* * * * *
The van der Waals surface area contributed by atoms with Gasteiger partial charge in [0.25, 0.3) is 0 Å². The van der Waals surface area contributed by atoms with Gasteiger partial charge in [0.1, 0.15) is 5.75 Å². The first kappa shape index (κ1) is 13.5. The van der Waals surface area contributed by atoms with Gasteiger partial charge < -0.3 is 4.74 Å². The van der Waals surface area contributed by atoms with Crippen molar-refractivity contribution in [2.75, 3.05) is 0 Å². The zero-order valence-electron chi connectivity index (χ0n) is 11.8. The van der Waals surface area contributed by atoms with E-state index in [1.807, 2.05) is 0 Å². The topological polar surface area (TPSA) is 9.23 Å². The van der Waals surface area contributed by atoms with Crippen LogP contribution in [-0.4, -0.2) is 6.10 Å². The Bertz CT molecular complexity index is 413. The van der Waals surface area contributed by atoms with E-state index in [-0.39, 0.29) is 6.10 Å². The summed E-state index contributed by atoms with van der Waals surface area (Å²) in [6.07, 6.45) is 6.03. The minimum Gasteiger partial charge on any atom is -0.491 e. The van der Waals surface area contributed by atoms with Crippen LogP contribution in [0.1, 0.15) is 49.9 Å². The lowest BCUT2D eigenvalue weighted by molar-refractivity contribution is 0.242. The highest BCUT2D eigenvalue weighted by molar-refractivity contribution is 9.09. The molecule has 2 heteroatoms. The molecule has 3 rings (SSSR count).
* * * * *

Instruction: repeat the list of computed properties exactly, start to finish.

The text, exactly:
The van der Waals surface area contributed by atoms with Gasteiger partial charge in [0.25, 0.3) is 0 Å². The van der Waals surface area contributed by atoms with Gasteiger partial charge in [0.1, 0.15) is 5.75 Å². The first kappa shape index (κ1) is 13.5. The van der Waals surface area contributed by atoms with Gasteiger partial charge < -0.3 is 4.74 Å². The van der Waals surface area contributed by atoms with Crippen molar-refractivity contribution in [2.75, 3.05) is 0 Å². The zero-order valence-electron chi connectivity index (χ0n) is 11.8. The van der Waals surface area contributed by atoms with E-state index in [1.807, 2.05) is 0 Å². The topological polar surface area (TPSA) is 9.23 Å². The van der Waals surface area contributed by atoms with Crippen LogP contribution in [-0.4, -0.2) is 6.10 Å². The Bertz CT molecular complexity index is 413. The van der Waals surface area contributed by atoms with E-state index in [-0.39, 0.29) is 6.10 Å². The summed E-state index contributed by atoms with van der Waals surface area (Å²) in [6.07, 6.45) is 6.03. The minimum Gasteiger partial charge on any atom is -0.491 e. The van der Waals surface area contributed by atoms with Crippen LogP contribution in [0.1, 0.15) is 49.9 Å². The lowest BCUT2D eigenvalue weighted by molar-refractivity contribution is 0.242. The highest BCUT2D eigenvalue weighted by molar-refractivity contribution is 9.09. The molecule has 2 heteroatoms. The molecule has 3 rings (SSSR count).